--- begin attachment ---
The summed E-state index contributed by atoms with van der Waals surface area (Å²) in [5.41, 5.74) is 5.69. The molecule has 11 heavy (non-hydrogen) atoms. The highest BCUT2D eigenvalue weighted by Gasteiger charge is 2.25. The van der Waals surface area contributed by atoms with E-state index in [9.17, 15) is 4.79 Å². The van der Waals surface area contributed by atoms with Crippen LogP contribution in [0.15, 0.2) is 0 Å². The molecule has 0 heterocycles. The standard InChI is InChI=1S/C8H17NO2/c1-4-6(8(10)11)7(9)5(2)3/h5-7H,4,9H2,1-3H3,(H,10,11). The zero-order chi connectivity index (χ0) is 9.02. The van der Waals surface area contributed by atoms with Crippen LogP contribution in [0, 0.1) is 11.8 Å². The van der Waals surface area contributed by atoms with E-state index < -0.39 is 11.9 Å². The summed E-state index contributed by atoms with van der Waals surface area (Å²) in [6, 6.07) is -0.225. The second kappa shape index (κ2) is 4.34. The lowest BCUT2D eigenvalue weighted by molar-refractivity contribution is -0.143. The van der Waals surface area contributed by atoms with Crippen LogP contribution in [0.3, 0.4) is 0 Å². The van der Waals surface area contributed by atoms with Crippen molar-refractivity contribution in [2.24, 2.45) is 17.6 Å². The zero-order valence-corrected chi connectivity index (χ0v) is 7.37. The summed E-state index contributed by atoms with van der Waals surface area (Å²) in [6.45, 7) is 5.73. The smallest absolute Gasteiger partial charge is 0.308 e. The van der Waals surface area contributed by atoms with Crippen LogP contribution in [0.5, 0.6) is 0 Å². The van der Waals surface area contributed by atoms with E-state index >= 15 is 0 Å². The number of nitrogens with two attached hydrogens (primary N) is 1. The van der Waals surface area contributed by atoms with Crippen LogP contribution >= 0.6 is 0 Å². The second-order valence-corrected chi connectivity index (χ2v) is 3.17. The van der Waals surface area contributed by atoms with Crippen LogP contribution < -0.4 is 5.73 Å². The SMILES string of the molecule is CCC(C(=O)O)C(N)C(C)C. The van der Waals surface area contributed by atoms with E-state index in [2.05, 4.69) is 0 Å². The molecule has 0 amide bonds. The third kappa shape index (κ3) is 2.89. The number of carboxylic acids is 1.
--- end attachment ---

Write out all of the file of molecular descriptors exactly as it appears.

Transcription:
The summed E-state index contributed by atoms with van der Waals surface area (Å²) in [5.41, 5.74) is 5.69. The molecule has 11 heavy (non-hydrogen) atoms. The highest BCUT2D eigenvalue weighted by Gasteiger charge is 2.25. The van der Waals surface area contributed by atoms with E-state index in [9.17, 15) is 4.79 Å². The van der Waals surface area contributed by atoms with Crippen LogP contribution in [0.15, 0.2) is 0 Å². The molecule has 0 heterocycles. The standard InChI is InChI=1S/C8H17NO2/c1-4-6(8(10)11)7(9)5(2)3/h5-7H,4,9H2,1-3H3,(H,10,11). The zero-order chi connectivity index (χ0) is 9.02. The van der Waals surface area contributed by atoms with Crippen LogP contribution in [0, 0.1) is 11.8 Å². The van der Waals surface area contributed by atoms with E-state index < -0.39 is 11.9 Å². The summed E-state index contributed by atoms with van der Waals surface area (Å²) in [6, 6.07) is -0.225. The second kappa shape index (κ2) is 4.34. The lowest BCUT2D eigenvalue weighted by molar-refractivity contribution is -0.143. The van der Waals surface area contributed by atoms with Crippen LogP contribution in [0.3, 0.4) is 0 Å². The van der Waals surface area contributed by atoms with Crippen molar-refractivity contribution in [2.24, 2.45) is 17.6 Å². The zero-order valence-corrected chi connectivity index (χ0v) is 7.37. The summed E-state index contributed by atoms with van der Waals surface area (Å²) in [6.45, 7) is 5.73. The smallest absolute Gasteiger partial charge is 0.308 e. The van der Waals surface area contributed by atoms with Crippen LogP contribution in [0.5, 0.6) is 0 Å². The van der Waals surface area contributed by atoms with E-state index >= 15 is 0 Å². The number of nitrogens with two attached hydrogens (primary N) is 1. The van der Waals surface area contributed by atoms with Crippen LogP contribution >= 0.6 is 0 Å². The second-order valence-corrected chi connectivity index (χ2v) is 3.17. The van der Waals surface area contributed by atoms with Crippen LogP contribution < -0.4 is 5.73 Å². The SMILES string of the molecule is CCC(C(=O)O)C(N)C(C)C. The van der Waals surface area contributed by atoms with E-state index in [2.05, 4.69) is 0 Å². The molecule has 0 amide bonds. The third kappa shape index (κ3) is 2.89. The number of carboxylic acids is 1.